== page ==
Last Saturday's Daily Telegraph's
article on adviser-charging (which you may access by clicking here
) is perhaps just a typical example of the way in which the mainstream media tend to report on things. Yes, it's one-dimensional. Yes, it attempts (erroneously) to extrapolate from the specifics of a single case (and a single client-type) to a more general phenomenon. And, for most of us engaged in financial-planning, it manages to conspicuously ignore those kinds of service which clients retain our services for. It is easy to react to such journalism with irritation.
But it would be unwise to be too dismissive. There are things to be learned here.
The first observation we make concerns the GfK's latest poll, which shows that one third of investors would not pay
for advice again. This is interesting. Without having access to the specific questions asked, it seems reasonable to assume that the focus
of the survey questions was on the cost
of investing, rather than on the benefits
. It is hardly rocket-science to observe that if the questionner's emphasis is on cost
, then the survey is likely to smoke out of the woodwork those consumers which are peculiarly cost-conscious. One might argue that this would be a constituency which IFAs might always struggle to sell their services to. And, it is hardly irrelevant to our consideration to note that this survey was conducted at a time when most of us are still struggling to manage our lives in George Osborne's Austerity Wonder-World.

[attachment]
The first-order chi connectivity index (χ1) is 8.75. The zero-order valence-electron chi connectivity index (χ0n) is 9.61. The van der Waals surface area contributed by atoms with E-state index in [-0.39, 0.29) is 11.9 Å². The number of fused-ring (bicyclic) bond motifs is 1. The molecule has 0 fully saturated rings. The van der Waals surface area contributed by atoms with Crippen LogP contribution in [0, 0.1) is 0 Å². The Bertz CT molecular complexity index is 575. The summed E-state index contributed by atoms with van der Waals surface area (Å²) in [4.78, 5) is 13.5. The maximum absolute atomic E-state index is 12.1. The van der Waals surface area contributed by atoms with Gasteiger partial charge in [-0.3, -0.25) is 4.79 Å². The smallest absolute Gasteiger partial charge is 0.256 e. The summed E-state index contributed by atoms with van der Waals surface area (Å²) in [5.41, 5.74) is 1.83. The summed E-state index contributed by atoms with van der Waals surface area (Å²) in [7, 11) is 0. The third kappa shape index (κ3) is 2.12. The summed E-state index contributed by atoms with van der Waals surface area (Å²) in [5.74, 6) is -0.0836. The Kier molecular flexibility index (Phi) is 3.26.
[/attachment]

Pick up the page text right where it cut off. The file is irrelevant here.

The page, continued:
But this does not let us (IFAs, financial-planners, and wealth-managers) off the hook. Whatever our advisory proposition is, it needs to stack up. There needs to be a value-based quid-pro-quo where the fees payable seem reasonable in relation to the benefits received. It is entirely possible that the 20,000 negative respondents weren't just Scrooge's direct descendants, but might also struggle to identify the 'value' of whatever it was that their adviser was supposed to be doing.
In the individual case at the heart of this article (Richard Mills), it does seem as if the IFA he employed exemplified a very restricted, transactional remit. Insofar as it is possible to extract any dependable lessons from this kind of journalism (and I appreciate that it may be a bit of a challenge), it does appear to be the case that, once this IFA had supervised a consolidation exercise, he had precious little additional value to provide. There's no mention in the article of such services as: